Published: 2017 by Random House Children's Books
Pages: 364.
Genres: Young adult / adventure / romance / science fiction / contemporary
Triggers/Content Advisory: Infrequent, mild violence.
Format: Paperback.
Source: Bought.
Daughter of immortals. Princess Diana longs to prove herself to her legendary warrior sisters. But when the opportunity finally comes, she throws away her chance at glory and breaks Amazon law—risking exile—to save a mortal. Diana will soon learn that she has rescued no ordinary girl, and that with this single brave act, she may have doomed the world. Daughter of death. Alia Keralis just wanted to escape her overprotective brother with a semester at sea. She doesn’t know she is being hunted by people who think her very existence could spark a world war. When a bomb detonates aboard her ship, Alia is rescued by a mysterious girl of extraordinary strength and forced to confront a horrible truth: Alia is a Warbringer—a direct descendant of the infamous Helen of Troy, fated to bring about an age of bloodshed and misery. Together. Two girls will face an army of enemies—mortal and divine—determined to either destroy or possess the Warbringer. Tested beyond the bounds of their abilities, Diana and Alia must find a way to unleash hidden strengths and forge an unlikely alliance. Because if they have any hope of saving both their worlds, they will have to stand side by side against the tide of war.

I love Wonder Woman. I love Leigh Bardugo. Wanna guess what I thought of this book?

From the first paragraph I was literally head over heels in love. Leigh's writing, her sentence structure, is absolutely flawless. Her dialogue is rich, witty, full of incredible humour, and you can instantly tell which character's speaking when. It's just perfect.
My only "criticism" is that the witty dialogue gets a tiny bit too much at times. The characters are constantly snapping back and forth, and however entertaining those exchanges are, they aren't entirely realistic in a battle scene. It's a bit overdone.

The twists on Diana's original story are fantastic. I adore how Leigh makes it her own while still keeping the important elements we die-hard fans know and love.
The story isn't packed with action, but it's never boring. It's very character-driven, and I enjoyed the characters' interactions just as much as I did the infrequent battles and physical fighting. I know a lot of reviewers have criticised how slow they apparently found the story, but I honestly don't see it; yes, there're a lot of "quieter" moments and not a ton of physical fighting, but it's no less entertaining or gripping. My heart was pumping whether it was an amazing, adrenaline-fueled fight, or simply the characters sparring with each other. Leigh's writing is masterful, so even the quieter scenes are stunning to read. At least I think so.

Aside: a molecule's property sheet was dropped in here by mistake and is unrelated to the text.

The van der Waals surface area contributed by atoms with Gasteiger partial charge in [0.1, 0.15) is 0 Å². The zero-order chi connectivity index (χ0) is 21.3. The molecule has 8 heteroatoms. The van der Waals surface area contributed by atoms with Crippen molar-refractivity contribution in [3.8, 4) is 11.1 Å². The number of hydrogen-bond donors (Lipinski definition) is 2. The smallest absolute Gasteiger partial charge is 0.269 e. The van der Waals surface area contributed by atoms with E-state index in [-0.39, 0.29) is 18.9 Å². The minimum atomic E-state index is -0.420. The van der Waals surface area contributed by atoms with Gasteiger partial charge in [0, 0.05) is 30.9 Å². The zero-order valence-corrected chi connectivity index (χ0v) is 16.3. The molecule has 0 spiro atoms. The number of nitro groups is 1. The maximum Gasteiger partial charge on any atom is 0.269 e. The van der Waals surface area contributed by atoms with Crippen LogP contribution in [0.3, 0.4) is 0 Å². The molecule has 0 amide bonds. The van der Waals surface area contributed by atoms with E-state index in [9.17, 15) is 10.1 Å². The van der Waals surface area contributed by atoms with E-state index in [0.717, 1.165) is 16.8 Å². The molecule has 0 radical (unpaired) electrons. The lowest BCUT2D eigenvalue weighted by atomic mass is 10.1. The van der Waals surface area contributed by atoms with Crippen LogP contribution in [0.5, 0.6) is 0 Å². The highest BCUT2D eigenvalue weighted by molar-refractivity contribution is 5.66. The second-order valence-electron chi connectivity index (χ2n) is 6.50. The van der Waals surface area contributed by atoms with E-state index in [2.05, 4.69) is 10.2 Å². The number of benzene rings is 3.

“Sisters in battle, I am shield and blade to you. As I breathe, your enemies will know no sanctuary. While I live, your cause is mine.”

“I am done being careful. I am done being quiet. Let them see me angry. Let them hear me wail at the top of my lungs.”

“When had she stopped being a child? The first time a guy whistled at her out of a car window when she was walking to school? The moment she started wondering how she looked when she ran, what jiggled or bounced, instead of the pace she was setting? The first time she'd kept from raising her hand because she didn't want to seem too smart or too eager? No one had sung? No one had told her how much she would lose until the time for grieving was long over.”

The characters are mind-blowingly good. The cast is so amazingly diverse - different cultures, different sexualities, different colours - and everyone is vivid, three-dimensional, and effortlessly real. It's brilliant. I love how every charatcer Bardugo writes, no matter the size of their role in the story, comes alive.
I also relate a lot to Alia. There are moments towards the end of the book that just make me want shout: "Wow! That's just so me!" Her vulnerabilities and fears are similar to mine (although obviously I'm not a catalyst for world doom) and it's both chilling and awe-inspiring to see how intensely Bardugo is able to dig into human nature.

The relationships are excellent. The female friendships, especially, are utter perfection and so empowering. Alia and Diana are #goals. There's also plenty of #girlssupportinggirls and all that majestic stuff. Speaking of which....
THE FEMINISM MAKES MY LITTLE FEMINIST HEART SO IMMENSELY HAPPY. Bardugo writes feminism into her books, into her female characters, so naturally, and for most of the book I was simply giddy from all the girl power flowing from the pages. It's INCREDIBLY empowering.

Wonder Woman Warbringer is a masterpiece in writing, character, plot, and theme. It's bursting with inspiring heroines, beautiful friendships, and is one of the most empowering books I've read this year  
Leigh Bardugo is a wonder woman. I think this is her best work since Six of Crows


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